3. Allow a few partners to share with the class and act out their ideas. Acting out their ideas gives other students a visual explanation and builds oral language development.
    4. Read the book, Little Rabbit’s Laugh.
    5. Partner students together to discuss how Little Chick tried to make Rabbit laugh and what finally worked.

6. Expand Details: Common Core addresses expanding simple sentences. One way to encourage students to do this is to prompt them to think about details. Using the leveled read Who Likes to Swim?  in the Kaleidoscope Collection:

    1. Read the book Who Likes to Swim? 
    2. Go back to the first page with text and ask students how they could expand that sentence. One example could be, “I like to swim underwater in the pool.”
    3. After doing this for a few pages together, have students turn to a page and ask them to do the same with a partner. Monitor their ideas.

7. Talk About Foods Using a Simple Sentence Structure: Using the book Where Does It Come From?  from the Kaleidoscope Collection:

    1. Ask students to talk about their favorite foods and make a list of each food mentioned.
    2. After generating the list, ask students if they know where these foods come from.
    3. Read the book Where Does It Come From?  
    4. Go back to the list students made and encourage kids to use the sentence stems from the book to talk about each food on the list. For example, if apple is included on the list, kids can respond to the question in the title of the book by saying, “Apples come from an apple tree."

    8. Read Aloud Without Showing Pictures: Reading a book aloud to students without showing pictures requires them to pay attention to the details through listening alone. The following activity is great for comprehension practice through listening and allows you to monitor students' progress. Using the book Dogs  from the Kaleidoscope Collection:

      1.  Read the story aloud to the students without showing them the pictures.
      2. Have students talk with a partner and make a list of things dogs can do. Monitor each pair by walking around the room and listening to their discussions.
      3. After five minutes, reread the book showing the pictures. Ask kids to stand each time something in their list is also mentioned in the text.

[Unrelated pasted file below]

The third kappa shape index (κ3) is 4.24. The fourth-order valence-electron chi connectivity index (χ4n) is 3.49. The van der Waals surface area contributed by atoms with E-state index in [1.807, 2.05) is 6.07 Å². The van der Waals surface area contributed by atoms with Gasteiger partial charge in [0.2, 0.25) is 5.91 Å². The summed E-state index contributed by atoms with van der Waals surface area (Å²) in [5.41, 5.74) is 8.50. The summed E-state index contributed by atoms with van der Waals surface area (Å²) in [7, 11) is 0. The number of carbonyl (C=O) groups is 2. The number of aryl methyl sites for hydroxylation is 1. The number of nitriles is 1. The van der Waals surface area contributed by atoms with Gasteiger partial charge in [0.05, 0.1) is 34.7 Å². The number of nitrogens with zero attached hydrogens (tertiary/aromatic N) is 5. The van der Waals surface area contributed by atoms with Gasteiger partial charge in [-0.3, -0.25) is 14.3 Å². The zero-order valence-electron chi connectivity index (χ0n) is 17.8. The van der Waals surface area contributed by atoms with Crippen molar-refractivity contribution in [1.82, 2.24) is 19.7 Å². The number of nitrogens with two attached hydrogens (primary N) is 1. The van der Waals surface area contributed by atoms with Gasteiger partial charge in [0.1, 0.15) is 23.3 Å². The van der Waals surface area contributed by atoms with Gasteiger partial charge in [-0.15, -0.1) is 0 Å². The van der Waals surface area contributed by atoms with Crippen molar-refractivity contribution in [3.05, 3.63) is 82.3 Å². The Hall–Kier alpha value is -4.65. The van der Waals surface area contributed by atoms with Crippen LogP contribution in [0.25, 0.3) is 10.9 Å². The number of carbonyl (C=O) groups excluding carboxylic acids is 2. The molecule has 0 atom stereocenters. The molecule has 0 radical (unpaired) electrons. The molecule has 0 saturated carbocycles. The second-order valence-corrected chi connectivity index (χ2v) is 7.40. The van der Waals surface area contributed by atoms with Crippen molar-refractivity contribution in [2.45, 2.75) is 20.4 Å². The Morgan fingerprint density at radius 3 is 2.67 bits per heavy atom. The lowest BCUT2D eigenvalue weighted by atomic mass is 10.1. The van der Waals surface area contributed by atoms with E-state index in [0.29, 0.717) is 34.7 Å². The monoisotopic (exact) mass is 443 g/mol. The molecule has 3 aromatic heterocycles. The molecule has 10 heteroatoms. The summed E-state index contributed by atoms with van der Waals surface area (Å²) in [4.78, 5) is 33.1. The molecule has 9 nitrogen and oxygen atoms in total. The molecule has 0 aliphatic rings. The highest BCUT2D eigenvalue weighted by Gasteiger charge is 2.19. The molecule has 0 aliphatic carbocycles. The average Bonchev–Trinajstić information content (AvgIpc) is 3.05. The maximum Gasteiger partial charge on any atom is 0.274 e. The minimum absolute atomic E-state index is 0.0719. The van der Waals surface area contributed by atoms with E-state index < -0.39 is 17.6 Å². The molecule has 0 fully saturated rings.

4. As an extension activity, students could create their own book about a different animal using the same sentence structure: ___ can ___. Then students can read their books to a partner and see if their partner can name each thing the animal can do.

    9. Draw a Scene: Through this activity, you can require to illustrate details after listening. You can monitor comprehension by looking at their pictures before rereading the book. Using My Birthday!  from the Kaleidoscope Collection:

      1. Read the story without showing the pictures.
      2. Give students a piece of paper and ask them to draw the birthday party scene. First and second graders could also label the scene. Monitor comprehension by examining how many of the details students include in their pictures.
      3. Reread the book showing the pictures and have students place a checkmark beside the details they included in their illustrations.
      4. As an extension, students could create their own books using different scenes they are familiar with, such as a garden, backyard, park, etc. Then pair students up to illustrate and reach other's books aloud.

    10. Rewrite a Book Using Prior Knowledge: You can help students improve writing skills by using additional words that pertain to a specific word. For example, in the book Noisy House, the main character names many things in his house that make noises. Using this book:

      1. Read Noisy House to students.
      2. Discuss other noise words that could replace the word noise on each page. For example, the text on the fifth page reads, “The dryer makes a noise.” Have students replace the word noise with klink and clank.
      3. After discussing other sound words to replace the word noise, have students create their own book about their homes using the following sentence stem: The ___ makes a ___.

    Incorporating these tips to maximize guided reading leveled books will help improve your students’ comprehension, oral language development, and writing skills. Each idea mentioned in today's post aligns with Common Core Standards that continue to build as students grow. Visit the Hameray Literacy Blog again soon for more tips on how to support your students!


    Sarah is an elementary school teacher who has taught kindergarten, first grade, second grade, and fifth grade. One of her most unique experiences was teaching orphans in Tanzania, Africa for a year. If you like what you read here, be sure to read more by Sarah on our blog.